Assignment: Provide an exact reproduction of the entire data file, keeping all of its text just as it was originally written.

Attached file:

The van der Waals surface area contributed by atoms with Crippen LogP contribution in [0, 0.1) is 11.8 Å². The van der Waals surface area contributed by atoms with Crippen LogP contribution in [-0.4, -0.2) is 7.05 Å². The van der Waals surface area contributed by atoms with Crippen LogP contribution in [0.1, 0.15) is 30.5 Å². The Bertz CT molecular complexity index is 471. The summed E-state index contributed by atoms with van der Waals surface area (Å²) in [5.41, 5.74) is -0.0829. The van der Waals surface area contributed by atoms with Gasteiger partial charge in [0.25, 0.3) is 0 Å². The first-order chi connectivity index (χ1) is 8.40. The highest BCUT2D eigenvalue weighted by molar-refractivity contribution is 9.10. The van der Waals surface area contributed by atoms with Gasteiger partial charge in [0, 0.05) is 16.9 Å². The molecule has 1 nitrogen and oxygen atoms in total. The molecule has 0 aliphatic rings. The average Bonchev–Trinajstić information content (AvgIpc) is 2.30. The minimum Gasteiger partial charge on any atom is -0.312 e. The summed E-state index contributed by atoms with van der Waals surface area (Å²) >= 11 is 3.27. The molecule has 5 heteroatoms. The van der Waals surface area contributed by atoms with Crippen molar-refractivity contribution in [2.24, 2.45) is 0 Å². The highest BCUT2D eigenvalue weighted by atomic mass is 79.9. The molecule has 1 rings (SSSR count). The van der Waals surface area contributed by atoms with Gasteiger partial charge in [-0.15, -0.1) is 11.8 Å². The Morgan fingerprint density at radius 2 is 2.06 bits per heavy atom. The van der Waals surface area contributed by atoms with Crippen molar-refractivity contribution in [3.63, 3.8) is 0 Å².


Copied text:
The van der Waals surface area contributed by atoms with Crippen LogP contribution in [0, 0.1) is 11.8 Å². The van der Waals surface area contributed by atoms with Crippen LogP contribution in [-0.4, -0.2) is 7.05 Å². The van der Waals surface area contributed by atoms with Crippen LogP contribution in [0.1, 0.15) is 30.5 Å². The Bertz CT molecular complexity index is 471. The summed E-state index contributed by atoms with van der Waals surface area (Å²) in [5.41, 5.74) is -0.0829. The van der Waals surface area contributed by atoms with Gasteiger partial charge in [0.25, 0.3) is 0 Å². The first-order chi connectivity index (χ1) is 8.40. The highest BCUT2D eigenvalue weighted by molar-refractivity contribution is 9.10. The van der Waals surface area contributed by atoms with Gasteiger partial charge in [0, 0.05) is 16.9 Å². The molecule has 1 nitrogen and oxygen atoms in total. The molecule has 0 aliphatic rings. The average Bonchev–Trinajstić information content (AvgIpc) is 2.30. The minimum Gasteiger partial charge on any atom is -0.312 e. The summed E-state index contributed by atoms with van der Waals surface area (Å²) >= 11 is 3.27. The molecule has 5 heteroatoms. The van der Waals surface area contributed by atoms with Crippen molar-refractivity contribution in [2.24, 2.45) is 0 Å². The highest BCUT2D eigenvalue weighted by atomic mass is 79.9. The molecule has 1 rings (SSSR count). The van der Waals surface area contributed by atoms with Gasteiger partial charge in [-0.15, -0.1) is 11.8 Å². The Morgan fingerprint density at radius 2 is 2.06 bits per heavy atom. The van der Waals surface area contributed by atoms with Crippen molar-refractivity contribution in [3.63, 3.8) is 0 Å².